The corporate-led campaign for a Federal Reserve was another. As the historian James Livingston put it in his classic study of the institution’s founding, “the origins of the Federal Reserve System lie in the awakening and articulation of capitalist class consciousness,” in the way ascendant corporate elites found common cause in a movement that sought to stabilize a tottering financial system before the plebes overthrew it altogether. Their solution addressed some of what the Populists had demanded — establishment of an elastic currency managed by a decentralized body that could ensure an adequate money supply in rural areas — but it did so on terms the corporate class could live with. Most importantly, the Federal Reserve Act of 1913 guaranteed that the integrity of the nation’s money wouldn’t be left to voters.
A century later, that plan is still holding up. The Federal Reserve System today is comprised of twelve district banks, each of which is controlled by the largest private banks in their respective regions. Overseeing the whole thing is a Board of Governors, made up of seven members nominated by the President and confirmed by the Senate for a term of fourteen years — longer than any other federal position outside the judiciary (although the board’s chair serves a six-year term). The Board of Governors, along with five rotating district directors, constitute the Federal Open Market Committee (FOMC), the Fed’s principal policymaking body, which convenes in private every couple of months to assess the health of the economy and decide whether to loosen or tighten the monetary leash (basically, to lower or raise interest rates). Those decisions, which are made with a heavy focus on inflation, have profound effects on employment — the most important economic statistic to working people. This was something they learned the hard way during the Volcker era.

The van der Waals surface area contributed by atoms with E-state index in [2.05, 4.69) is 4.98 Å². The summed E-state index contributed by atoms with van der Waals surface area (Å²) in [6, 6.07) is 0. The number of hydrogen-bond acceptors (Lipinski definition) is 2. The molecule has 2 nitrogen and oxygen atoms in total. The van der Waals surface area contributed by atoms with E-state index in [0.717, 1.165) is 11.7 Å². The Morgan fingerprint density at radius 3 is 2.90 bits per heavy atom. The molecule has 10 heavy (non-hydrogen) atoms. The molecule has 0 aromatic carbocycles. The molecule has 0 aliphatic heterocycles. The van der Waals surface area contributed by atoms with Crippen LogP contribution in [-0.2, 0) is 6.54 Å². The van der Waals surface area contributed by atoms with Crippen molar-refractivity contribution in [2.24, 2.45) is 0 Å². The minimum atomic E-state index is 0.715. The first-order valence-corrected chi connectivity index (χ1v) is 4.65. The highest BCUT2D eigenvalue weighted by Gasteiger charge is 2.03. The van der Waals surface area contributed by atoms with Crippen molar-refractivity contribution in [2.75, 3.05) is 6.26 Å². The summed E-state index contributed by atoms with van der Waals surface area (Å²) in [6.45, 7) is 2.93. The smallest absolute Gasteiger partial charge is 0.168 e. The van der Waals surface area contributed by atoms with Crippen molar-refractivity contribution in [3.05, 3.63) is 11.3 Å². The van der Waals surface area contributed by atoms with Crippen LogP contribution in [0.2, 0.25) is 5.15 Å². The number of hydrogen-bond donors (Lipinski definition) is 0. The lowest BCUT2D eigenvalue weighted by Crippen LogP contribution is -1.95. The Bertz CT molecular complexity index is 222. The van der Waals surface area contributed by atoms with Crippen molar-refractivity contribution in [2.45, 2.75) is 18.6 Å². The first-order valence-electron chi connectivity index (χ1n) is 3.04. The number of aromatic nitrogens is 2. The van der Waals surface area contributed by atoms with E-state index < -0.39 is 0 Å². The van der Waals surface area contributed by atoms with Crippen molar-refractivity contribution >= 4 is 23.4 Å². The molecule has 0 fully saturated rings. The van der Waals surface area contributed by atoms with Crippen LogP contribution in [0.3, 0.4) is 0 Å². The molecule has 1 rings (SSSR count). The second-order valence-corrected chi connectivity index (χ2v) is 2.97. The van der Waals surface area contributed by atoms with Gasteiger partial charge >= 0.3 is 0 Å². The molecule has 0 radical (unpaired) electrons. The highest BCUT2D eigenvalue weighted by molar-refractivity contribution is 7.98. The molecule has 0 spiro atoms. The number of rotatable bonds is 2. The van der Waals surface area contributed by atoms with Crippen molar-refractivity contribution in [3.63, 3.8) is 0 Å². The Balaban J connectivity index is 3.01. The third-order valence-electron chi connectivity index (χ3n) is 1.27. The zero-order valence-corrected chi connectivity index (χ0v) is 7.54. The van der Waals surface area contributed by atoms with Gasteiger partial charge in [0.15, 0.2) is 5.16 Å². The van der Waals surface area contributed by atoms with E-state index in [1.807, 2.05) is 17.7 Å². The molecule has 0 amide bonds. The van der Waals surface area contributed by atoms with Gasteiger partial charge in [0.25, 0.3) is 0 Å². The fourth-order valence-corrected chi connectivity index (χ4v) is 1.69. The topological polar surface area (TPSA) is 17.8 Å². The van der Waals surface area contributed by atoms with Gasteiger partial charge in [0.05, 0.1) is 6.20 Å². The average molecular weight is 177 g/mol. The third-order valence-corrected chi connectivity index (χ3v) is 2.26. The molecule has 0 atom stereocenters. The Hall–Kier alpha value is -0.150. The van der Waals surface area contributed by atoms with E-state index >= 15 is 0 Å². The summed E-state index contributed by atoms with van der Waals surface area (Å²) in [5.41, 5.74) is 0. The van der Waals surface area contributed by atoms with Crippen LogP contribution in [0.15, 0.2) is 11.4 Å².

In fairness, Volcker had been clear about what he intended to do as Fed Chair. And he did take over at a challenging time. The 1970s were marked by the surprising incidence of high inflation during a period of slack growth, what contemporaries called “stagflation,” something few until then had thought possible. The month Volcker took office, unemployment was at 6 percent and inflation at 10 percent (for reference, the Fed today aims for a 2 percent inflation rate). Both numbers would only climb during his first year. And, from Volcker’s perspective, improving one of those problems meant intensifying the other.
Understanding why requires appreciating how difficult inflation is to define. First, what kind of inflation are we talking about? Rising consumer or wholesale prices, commodity prices, asset prices, some combination? And even if we’re able to isolate rising consumer prices as the problem — which may or may not have been an appropriate way to classify what Volcker inherited — there’s a second, more difficult, question: what to do about it?